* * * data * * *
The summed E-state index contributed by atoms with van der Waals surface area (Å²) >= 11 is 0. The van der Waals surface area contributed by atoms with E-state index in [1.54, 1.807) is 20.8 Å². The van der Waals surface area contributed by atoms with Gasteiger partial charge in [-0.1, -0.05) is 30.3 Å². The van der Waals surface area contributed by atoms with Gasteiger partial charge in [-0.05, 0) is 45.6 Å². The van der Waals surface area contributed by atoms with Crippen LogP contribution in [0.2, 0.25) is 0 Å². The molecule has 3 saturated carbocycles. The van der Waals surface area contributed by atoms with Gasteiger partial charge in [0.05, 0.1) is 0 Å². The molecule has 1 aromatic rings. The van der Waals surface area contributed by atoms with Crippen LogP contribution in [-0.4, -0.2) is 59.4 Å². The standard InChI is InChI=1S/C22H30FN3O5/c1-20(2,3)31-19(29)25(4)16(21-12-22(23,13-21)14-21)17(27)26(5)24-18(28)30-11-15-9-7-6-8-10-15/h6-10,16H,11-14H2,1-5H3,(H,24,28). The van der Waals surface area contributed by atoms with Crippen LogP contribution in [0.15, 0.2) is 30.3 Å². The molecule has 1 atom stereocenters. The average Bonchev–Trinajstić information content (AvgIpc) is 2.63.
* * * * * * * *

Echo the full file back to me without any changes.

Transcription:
The summed E-state index contributed by atoms with van der Waals surface area (Å²) >= 11 is 0. The van der Waals surface area contributed by atoms with E-state index in [1.54, 1.807) is 20.8 Å². The van der Waals surface area contributed by atoms with Gasteiger partial charge in [-0.1, -0.05) is 30.3 Å². The van der Waals surface area contributed by atoms with Gasteiger partial charge in [-0.05, 0) is 45.6 Å². The van der Waals surface area contributed by atoms with Crippen LogP contribution in [0.2, 0.25) is 0 Å². The molecule has 3 saturated carbocycles. The van der Waals surface area contributed by atoms with Gasteiger partial charge in [0.05, 0.1) is 0 Å². The molecule has 1 aromatic rings. The van der Waals surface area contributed by atoms with Crippen LogP contribution in [-0.4, -0.2) is 59.4 Å². The standard InChI is InChI=1S/C22H30FN3O5/c1-20(2,3)31-19(29)25(4)16(21-12-22(23,13-21)14-21)17(27)26(5)24-18(28)30-11-15-9-7-6-8-10-15/h6-10,16H,11-14H2,1-5H3,(H,24,28). The van der Waals surface area contributed by atoms with Crippen LogP contribution in [0.15, 0.2) is 30.3 Å². The molecule has 1 atom stereocenters. The average Bonchev–Trinajstić information content (AvgIpc) is 2.63.